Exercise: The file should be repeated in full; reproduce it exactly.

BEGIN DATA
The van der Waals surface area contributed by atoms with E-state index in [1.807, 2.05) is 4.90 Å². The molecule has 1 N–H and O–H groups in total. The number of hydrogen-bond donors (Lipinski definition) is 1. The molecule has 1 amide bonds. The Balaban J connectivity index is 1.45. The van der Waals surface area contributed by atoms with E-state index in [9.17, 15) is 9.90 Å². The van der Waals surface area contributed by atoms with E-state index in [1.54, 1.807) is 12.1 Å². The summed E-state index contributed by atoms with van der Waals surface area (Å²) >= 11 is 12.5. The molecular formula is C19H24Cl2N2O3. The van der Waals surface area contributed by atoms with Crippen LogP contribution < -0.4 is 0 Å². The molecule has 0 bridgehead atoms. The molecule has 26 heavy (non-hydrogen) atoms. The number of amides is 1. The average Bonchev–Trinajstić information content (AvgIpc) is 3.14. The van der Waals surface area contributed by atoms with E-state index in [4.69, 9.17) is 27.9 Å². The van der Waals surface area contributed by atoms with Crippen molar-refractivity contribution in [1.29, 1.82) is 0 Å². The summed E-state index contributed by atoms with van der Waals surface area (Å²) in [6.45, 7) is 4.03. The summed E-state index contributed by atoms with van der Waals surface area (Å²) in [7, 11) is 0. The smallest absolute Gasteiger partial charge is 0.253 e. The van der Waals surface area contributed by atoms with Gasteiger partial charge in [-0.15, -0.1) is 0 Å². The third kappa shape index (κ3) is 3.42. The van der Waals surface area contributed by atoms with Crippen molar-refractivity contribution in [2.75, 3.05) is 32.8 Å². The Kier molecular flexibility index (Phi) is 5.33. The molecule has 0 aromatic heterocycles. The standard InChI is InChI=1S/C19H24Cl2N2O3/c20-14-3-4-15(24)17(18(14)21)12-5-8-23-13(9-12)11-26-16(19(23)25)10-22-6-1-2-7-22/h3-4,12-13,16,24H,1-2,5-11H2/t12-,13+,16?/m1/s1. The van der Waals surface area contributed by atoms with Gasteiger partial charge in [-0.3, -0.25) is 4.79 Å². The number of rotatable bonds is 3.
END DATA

The van der Waals surface area contributed by atoms with E-state index in [1.807, 2.05) is 4.90 Å². The molecule has 1 N–H and O–H groups in total. The number of hydrogen-bond donors (Lipinski definition) is 1. The molecule has 1 amide bonds. The Balaban J connectivity index is 1.45. The van der Waals surface area contributed by atoms with E-state index in [9.17, 15) is 9.90 Å². The van der Waals surface area contributed by atoms with E-state index in [1.54, 1.807) is 12.1 Å². The summed E-state index contributed by atoms with van der Waals surface area (Å²) >= 11 is 12.5. The molecular formula is C19H24Cl2N2O3. The van der Waals surface area contributed by atoms with Crippen LogP contribution < -0.4 is 0 Å². The molecule has 0 bridgehead atoms. The molecule has 26 heavy (non-hydrogen) atoms. The number of amides is 1. The average Bonchev–Trinajstić information content (AvgIpc) is 3.14. The van der Waals surface area contributed by atoms with E-state index in [4.69, 9.17) is 27.9 Å². The van der Waals surface area contributed by atoms with Crippen molar-refractivity contribution in [1.29, 1.82) is 0 Å². The summed E-state index contributed by atoms with van der Waals surface area (Å²) in [6.45, 7) is 4.03. The summed E-state index contributed by atoms with van der Waals surface area (Å²) in [7, 11) is 0. The smallest absolute Gasteiger partial charge is 0.253 e. The van der Waals surface area contributed by atoms with Gasteiger partial charge in [-0.15, -0.1) is 0 Å². The third kappa shape index (κ3) is 3.42. The van der Waals surface area contributed by atoms with Crippen molar-refractivity contribution in [2.75, 3.05) is 32.8 Å². The Kier molecular flexibility index (Phi) is 5.33. The molecule has 0 aromatic heterocycles. The standard InChI is InChI=1S/C19H24Cl2N2O3/c20-14-3-4-15(24)17(18(14)21)12-5-8-23-13(9-12)11-26-16(19(23)25)10-22-6-1-2-7-22/h3-4,12-13,16,24H,1-2,5-11H2/t12-,13+,16?/m1/s1. The van der Waals surface area contributed by atoms with Gasteiger partial charge in [-0.3, -0.25) is 4.79 Å². The number of rotatable bonds is 3.